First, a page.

Thinking outside the box is a metaphor that means to think differently, unconventionally or from a new perspective.
Thinking outside of the box first requires that a coach recognizes the need to do so. Inevitably, coaches will think outside of the box because they have reached an impasse or have a problem to solve.
As a coach, you likely have had many problems in your coaching career, spanning a variety of topics: issues with the administration, a lack of resources or equipment, traveling or scheduling issues, demanding parents or any number of issues with the athletes on your team.
Thinking outside of the box means approaching problems in new, innovative ways, conceptualizing them differently and understanding your position in relation to any particular situation in a way you’d never thought of before.
It requires novel or creative thinking—but there are strategies you can follow to do it.
Here are 8 ways to strive to think outside the box. The first several may be concepts you’re familiar with; the others might challenge you to step outside of your comfort zone in order to think outside the box:
Talk it through. Chat with somebody. They don't necessarily need to be football coaches. Share the issue and ask them what they would do in your shoes. You might find that they have faced similar issues and have developed really successful ways of managing those. You might be surprised to discover a link between your problem and their outside experience—a link that perhaps leads to innovative thinking for other football-related problems.
Ask a player for advice. In most cases, the players you work with are children. Children think and speak with an ignorance of convention that can be helpful. Ask a child how they might tackle a problem. Ask them what they would do if they were you. A child’s perspective and advice may not be directly applicable or employable but it will jog your own thinking into a more unconventional path. Inviting a player to help solve a problem can also help deepen the coach-player relationship you share.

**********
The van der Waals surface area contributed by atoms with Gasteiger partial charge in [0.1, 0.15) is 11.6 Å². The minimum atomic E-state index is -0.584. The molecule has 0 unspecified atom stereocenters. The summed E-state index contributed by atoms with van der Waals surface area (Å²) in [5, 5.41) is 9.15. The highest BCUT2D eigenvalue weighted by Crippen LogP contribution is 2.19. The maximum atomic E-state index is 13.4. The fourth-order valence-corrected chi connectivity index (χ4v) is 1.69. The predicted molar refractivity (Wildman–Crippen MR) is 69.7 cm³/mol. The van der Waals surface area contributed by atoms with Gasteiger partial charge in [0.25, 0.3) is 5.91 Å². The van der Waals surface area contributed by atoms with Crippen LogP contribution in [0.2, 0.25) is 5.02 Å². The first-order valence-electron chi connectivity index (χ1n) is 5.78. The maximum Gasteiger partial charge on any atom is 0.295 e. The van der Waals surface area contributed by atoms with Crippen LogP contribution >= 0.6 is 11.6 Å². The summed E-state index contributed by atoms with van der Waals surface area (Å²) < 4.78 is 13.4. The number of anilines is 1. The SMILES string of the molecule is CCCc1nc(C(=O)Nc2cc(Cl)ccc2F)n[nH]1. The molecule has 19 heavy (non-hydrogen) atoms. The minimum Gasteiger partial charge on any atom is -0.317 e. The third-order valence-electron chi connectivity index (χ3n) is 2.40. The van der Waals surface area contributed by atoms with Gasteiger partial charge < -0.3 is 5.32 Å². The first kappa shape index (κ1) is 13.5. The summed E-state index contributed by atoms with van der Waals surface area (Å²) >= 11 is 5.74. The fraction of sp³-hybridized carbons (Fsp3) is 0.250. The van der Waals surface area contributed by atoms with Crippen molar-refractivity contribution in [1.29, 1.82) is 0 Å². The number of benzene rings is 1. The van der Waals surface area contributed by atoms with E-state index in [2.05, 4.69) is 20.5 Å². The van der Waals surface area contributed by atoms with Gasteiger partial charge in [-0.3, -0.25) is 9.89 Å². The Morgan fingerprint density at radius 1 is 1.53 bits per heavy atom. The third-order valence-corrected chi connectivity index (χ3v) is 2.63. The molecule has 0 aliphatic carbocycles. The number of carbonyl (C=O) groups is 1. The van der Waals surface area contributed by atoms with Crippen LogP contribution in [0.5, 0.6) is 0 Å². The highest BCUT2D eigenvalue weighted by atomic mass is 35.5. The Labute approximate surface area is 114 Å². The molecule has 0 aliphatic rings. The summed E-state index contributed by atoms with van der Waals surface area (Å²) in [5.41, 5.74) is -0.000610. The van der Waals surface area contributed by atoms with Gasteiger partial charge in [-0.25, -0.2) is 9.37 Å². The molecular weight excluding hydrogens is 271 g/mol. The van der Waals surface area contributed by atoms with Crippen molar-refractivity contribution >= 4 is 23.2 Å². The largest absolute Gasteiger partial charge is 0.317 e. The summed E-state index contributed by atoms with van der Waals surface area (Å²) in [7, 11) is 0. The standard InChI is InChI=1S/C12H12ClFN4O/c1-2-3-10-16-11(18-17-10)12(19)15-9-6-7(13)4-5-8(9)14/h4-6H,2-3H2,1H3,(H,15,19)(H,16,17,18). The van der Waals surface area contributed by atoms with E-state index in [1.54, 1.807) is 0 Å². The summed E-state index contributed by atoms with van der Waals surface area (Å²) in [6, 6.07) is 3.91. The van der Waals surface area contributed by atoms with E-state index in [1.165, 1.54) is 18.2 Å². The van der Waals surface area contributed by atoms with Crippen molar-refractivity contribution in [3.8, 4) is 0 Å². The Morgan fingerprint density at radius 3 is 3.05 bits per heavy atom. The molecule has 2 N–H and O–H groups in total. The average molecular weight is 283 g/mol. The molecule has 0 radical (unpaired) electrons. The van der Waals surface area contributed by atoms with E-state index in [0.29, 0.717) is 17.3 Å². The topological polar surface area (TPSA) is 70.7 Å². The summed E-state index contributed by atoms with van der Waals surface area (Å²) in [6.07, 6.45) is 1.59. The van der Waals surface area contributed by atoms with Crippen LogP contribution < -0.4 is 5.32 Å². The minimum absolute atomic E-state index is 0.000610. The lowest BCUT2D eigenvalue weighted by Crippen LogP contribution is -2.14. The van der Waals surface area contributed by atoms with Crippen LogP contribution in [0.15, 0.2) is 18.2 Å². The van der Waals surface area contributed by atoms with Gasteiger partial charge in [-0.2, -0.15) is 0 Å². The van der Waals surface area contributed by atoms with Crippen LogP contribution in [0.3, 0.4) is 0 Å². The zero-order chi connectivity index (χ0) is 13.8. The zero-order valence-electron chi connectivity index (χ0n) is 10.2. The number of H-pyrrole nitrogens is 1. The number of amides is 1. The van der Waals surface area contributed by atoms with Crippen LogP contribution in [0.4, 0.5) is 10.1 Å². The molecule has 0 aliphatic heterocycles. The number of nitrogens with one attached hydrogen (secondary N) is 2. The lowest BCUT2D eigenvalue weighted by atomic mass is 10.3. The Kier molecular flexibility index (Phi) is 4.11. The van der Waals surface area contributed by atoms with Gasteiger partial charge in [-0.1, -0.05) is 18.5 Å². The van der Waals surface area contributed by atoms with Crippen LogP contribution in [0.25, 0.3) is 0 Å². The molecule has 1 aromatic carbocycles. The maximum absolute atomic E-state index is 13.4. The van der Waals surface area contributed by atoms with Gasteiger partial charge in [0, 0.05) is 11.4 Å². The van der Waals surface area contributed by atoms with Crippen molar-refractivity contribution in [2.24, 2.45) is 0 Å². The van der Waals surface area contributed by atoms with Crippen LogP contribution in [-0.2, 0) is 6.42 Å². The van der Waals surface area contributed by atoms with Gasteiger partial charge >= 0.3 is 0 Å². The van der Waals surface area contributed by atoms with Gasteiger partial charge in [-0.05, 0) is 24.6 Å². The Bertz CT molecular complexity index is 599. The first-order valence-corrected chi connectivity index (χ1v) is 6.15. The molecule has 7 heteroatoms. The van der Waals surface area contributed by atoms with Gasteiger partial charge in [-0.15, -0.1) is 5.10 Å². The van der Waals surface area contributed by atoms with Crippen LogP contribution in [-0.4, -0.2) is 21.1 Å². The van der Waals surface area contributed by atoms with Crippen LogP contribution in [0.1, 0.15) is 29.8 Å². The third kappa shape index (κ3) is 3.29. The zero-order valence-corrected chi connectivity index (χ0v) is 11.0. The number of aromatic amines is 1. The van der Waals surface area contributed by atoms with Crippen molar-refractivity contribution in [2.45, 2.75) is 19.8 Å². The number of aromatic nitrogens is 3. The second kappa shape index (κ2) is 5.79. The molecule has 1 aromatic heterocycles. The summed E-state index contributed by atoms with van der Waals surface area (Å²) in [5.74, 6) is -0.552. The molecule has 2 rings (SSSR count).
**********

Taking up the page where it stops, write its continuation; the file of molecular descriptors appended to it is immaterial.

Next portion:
View the situation from a different perspective. Step into someone else’s shoes to fully embrace the situation from their vantage point. Take on that individual’s persona, their mannerisms and if it helps, their language and voice. Now consider the problem from their perspective. Understand what it is they want and need. Write this somewhere so that when you step back into your shoes you can be empathetic and have some solutions to hand.
Write a poem. Sure, it sounds silly and foolish, but sometimes getting comfortable with “silly and foolish” can give you the perspective you need. Plus, the science backs it up. While most problem solving leans heavily on the brain’s logical centers, poetry neatly bridges our more rational left-brain thought processes and our more creative right-brain processes. Write a poem about the problem you’re working on. It doesn’t necessarily have to propose a solution – the idea is to shift your thinking away from your brain’s logic centers and into a more creative part of the brain, where you can mull it over in a non-rational way. Remember, nobody ever has to see your poem…
Draw a picture. Drawing a picture is even more right-brained and can help break your logical left-brain’s hold on a problem the same way a poem can. Also, visualizing a problem engages other modes of thinking that we don’t normally use, bringing you different creative insights.
Turn it upside down. Turning something upside-down, whether physically by flipping a piece of paper around or metaphorically by re-imagining it, can help you see patterns that are not obvious. Changing the orientation of things can hide the more obvious patterns and make other patterns emerge. For example, you might ask what a problem would look like if the least important outcome were the most important, and how you’d then try to solve it.
Work backward. Just like turning a thing upside down, working backward breaks the brain’s normal understanding of how things are related. This is the key to reverse chaining. Start by identifying the outcome required and think back through the steps needed to reach it until you get to where you are right now.
Do something completely different. Take your conscious mind away from the problem. Exercise is a great get-away to let your unconscious mind process the problem.
Sarah McQuade is an independent coach education consultant, owner and director of e.t.c coaching consultants and co-director with The Coach Learning Group. To learn more about accessing how-to coach skills workshops click the Coaching Skills button at www.etcoachingconsultants.com.